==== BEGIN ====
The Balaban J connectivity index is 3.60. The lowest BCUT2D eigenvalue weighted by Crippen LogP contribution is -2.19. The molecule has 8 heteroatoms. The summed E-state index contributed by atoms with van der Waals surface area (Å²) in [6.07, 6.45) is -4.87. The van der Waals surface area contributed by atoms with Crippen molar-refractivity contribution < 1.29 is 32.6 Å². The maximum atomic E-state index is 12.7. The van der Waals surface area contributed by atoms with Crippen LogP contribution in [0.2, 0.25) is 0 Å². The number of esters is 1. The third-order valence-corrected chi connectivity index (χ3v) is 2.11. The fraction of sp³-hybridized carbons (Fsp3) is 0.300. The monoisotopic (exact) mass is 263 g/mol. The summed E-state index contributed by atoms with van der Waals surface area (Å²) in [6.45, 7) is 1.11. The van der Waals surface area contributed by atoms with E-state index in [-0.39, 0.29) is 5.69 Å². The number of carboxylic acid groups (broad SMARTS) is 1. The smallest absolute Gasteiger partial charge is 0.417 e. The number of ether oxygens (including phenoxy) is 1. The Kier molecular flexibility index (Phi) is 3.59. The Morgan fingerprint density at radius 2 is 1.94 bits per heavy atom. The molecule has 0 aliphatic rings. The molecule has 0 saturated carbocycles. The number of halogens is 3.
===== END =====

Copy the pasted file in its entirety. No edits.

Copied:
The Balaban J connectivity index is 3.60. The lowest BCUT2D eigenvalue weighted by Crippen LogP contribution is -2.19. The molecule has 8 heteroatoms. The summed E-state index contributed by atoms with van der Waals surface area (Å²) in [6.07, 6.45) is -4.87. The van der Waals surface area contributed by atoms with Crippen molar-refractivity contribution < 1.29 is 32.6 Å². The maximum atomic E-state index is 12.7. The van der Waals surface area contributed by atoms with Crippen LogP contribution in [0.2, 0.25) is 0 Å². The number of esters is 1. The third-order valence-corrected chi connectivity index (χ3v) is 2.11. The fraction of sp³-hybridized carbons (Fsp3) is 0.300. The monoisotopic (exact) mass is 263 g/mol. The summed E-state index contributed by atoms with van der Waals surface area (Å²) in [6.45, 7) is 1.11. The van der Waals surface area contributed by atoms with E-state index in [-0.39, 0.29) is 5.69 Å². The number of carboxylic acid groups (broad SMARTS) is 1. The smallest absolute Gasteiger partial charge is 0.417 e. The number of ether oxygens (including phenoxy) is 1. The Kier molecular flexibility index (Phi) is 3.59. The Morgan fingerprint density at radius 2 is 1.94 bits per heavy atom. The molecule has 0 aliphatic rings. The molecule has 0 saturated carbocycles. The number of halogens is 3.